The one consensus among Raptor fans (and media) about what to do with the roster this summer is that there is no consensus. Ask one fan and they’ll tell you to trade the entire roster. Ask another person and they’ll tell you the Raptors just need a coaching change, and they’ll be alright. As usual, the truth is probably somewhere in between.
Trading the team’s two leading scorers might seem counterproductive for a team that had just won a franchise record 49 games, but the goal isn’t to win 49, or so, games and possibly get to the second round if everything goes right. And when your two best players make poor decisions, aren’t efficient scorers and are not great defenders, then mediocrity is basically the most you can hope for.
If the Raptors hope to build a team that strives to be more than what we’ve seen so far in their 20 year history, they need to get high IQ players who score efficiently, pass the ball and play defense. So the idea is to trade away players that either don’t fit the mould, or are more valuable as trade bait, and acquire players who do fit the mould.
Unfortunately, most of these types of players can be difficult to find, and harder to pry away. Ultimately, it would be nice to try and find a James Harden-type player that will immediately make your team a near-contender, but I’m not sure there’s anyone out there like that right now. And there are no real superstars, or near superstars, available for a trade.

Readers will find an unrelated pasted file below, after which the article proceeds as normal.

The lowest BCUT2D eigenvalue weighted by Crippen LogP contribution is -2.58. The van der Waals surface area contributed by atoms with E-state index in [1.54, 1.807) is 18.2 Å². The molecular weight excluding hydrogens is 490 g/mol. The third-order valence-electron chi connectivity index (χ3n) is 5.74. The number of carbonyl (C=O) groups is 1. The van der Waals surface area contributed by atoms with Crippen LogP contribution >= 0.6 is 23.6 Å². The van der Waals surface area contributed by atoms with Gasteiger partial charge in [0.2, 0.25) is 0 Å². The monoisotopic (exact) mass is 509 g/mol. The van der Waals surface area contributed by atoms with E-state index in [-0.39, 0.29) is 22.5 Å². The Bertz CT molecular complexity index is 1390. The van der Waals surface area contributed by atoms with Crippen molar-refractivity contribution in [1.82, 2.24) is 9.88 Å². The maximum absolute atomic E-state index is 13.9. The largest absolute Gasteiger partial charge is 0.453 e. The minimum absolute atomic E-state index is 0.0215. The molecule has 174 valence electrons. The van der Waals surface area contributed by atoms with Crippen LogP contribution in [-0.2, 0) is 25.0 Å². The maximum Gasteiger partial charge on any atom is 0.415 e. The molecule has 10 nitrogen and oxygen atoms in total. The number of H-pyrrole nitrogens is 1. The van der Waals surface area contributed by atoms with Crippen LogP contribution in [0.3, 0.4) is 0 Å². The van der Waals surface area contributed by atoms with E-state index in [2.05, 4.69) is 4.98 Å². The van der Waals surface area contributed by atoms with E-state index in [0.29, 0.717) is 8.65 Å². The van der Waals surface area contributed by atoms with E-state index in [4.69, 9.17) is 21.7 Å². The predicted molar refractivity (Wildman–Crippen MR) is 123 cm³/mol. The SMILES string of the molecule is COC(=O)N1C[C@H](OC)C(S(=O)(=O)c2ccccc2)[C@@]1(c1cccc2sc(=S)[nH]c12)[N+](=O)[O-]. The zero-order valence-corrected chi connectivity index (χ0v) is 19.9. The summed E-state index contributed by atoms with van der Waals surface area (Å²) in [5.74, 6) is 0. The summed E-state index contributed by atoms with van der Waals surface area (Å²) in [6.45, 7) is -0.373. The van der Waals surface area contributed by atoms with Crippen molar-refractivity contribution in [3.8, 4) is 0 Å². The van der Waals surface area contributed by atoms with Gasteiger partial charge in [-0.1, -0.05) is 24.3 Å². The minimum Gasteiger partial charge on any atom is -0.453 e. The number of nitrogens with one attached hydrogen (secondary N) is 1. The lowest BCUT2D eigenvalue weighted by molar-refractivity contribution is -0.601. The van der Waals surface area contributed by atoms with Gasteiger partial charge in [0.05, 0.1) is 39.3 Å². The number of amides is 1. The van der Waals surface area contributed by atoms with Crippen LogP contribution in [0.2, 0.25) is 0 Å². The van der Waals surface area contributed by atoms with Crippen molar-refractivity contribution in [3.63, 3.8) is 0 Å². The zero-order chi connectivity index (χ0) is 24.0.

That does NOT mean I’m suggesting the Raptors tank and go after a superstar in the draft. The chance for that has likely come and gone, for now. What they need to do is try and find some young talent that may be still be struggling finding their NBA legs, but has the talent and desire to overcome it, or one that is losing out in a numbers game (either sitting behind more experienced and talented players or in a team salary crunch). There are a few players that fit this description out there, and these are the players I will look at.
Just to be clear (and to head of one complaint), I am not suggesting the Raptor make the trades I list. I am simply including these trade possibilities to give an idea of what might be required to trade for each player. I’ll leave it up to each of you to decide whether it’s worth it.
TYLER ENNIS (Milwaukee)
The Raptors were famously set to draft Ennis last year at 20 before Phoenix snatched him up two spots before that. Ennis was basically an insurance policy if Eric Bledsoe ended up not re-signing, but then the Suns went out and signed another insurance policy in Isiaah Thomas, pushing Ennis even farther down the depth chart.